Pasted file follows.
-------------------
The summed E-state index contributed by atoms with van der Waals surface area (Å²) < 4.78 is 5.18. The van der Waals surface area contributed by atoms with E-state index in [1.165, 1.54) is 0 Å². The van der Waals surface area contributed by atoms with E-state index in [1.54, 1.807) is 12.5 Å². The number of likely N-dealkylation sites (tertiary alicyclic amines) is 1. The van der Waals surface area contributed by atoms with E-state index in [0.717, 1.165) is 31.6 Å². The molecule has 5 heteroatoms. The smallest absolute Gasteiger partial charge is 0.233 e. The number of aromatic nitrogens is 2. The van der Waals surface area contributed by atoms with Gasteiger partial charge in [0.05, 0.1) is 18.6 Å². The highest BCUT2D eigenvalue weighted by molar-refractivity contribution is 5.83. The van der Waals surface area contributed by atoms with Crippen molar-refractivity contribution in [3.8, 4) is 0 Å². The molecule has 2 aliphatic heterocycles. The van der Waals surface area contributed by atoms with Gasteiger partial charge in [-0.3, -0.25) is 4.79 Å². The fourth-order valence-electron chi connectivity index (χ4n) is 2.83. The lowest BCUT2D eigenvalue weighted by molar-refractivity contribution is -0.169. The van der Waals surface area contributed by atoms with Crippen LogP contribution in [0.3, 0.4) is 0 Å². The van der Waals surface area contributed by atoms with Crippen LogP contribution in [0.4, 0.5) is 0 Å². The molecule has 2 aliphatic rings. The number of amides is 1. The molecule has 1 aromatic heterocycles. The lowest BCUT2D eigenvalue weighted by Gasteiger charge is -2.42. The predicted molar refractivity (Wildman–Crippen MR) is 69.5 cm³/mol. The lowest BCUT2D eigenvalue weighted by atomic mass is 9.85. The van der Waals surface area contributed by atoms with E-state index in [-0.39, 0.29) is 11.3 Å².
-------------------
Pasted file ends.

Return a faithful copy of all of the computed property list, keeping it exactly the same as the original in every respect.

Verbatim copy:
The summed E-state index contributed by atoms with van der Waals surface area (Å²) < 4.78 is 5.18. The van der Waals surface area contributed by atoms with E-state index in [1.165, 1.54) is 0 Å². The van der Waals surface area contributed by atoms with E-state index in [1.54, 1.807) is 12.5 Å². The number of likely N-dealkylation sites (tertiary alicyclic amines) is 1. The van der Waals surface area contributed by atoms with E-state index in [0.717, 1.165) is 31.6 Å². The molecule has 5 heteroatoms. The smallest absolute Gasteiger partial charge is 0.233 e. The number of aromatic nitrogens is 2. The van der Waals surface area contributed by atoms with Gasteiger partial charge in [0.05, 0.1) is 18.6 Å². The highest BCUT2D eigenvalue weighted by molar-refractivity contribution is 5.83. The van der Waals surface area contributed by atoms with Crippen molar-refractivity contribution in [3.8, 4) is 0 Å². The molecule has 2 aliphatic heterocycles. The van der Waals surface area contributed by atoms with Gasteiger partial charge in [-0.3, -0.25) is 4.79 Å². The fourth-order valence-electron chi connectivity index (χ4n) is 2.83. The lowest BCUT2D eigenvalue weighted by molar-refractivity contribution is -0.169. The van der Waals surface area contributed by atoms with Crippen LogP contribution in [0.3, 0.4) is 0 Å². The van der Waals surface area contributed by atoms with Crippen LogP contribution in [0.4, 0.5) is 0 Å². The molecule has 2 aliphatic rings. The number of amides is 1. The molecule has 1 aromatic heterocycles. The lowest BCUT2D eigenvalue weighted by Gasteiger charge is -2.42. The predicted molar refractivity (Wildman–Crippen MR) is 69.5 cm³/mol. The lowest BCUT2D eigenvalue weighted by atomic mass is 9.85. The van der Waals surface area contributed by atoms with E-state index in [-0.39, 0.29) is 11.3 Å².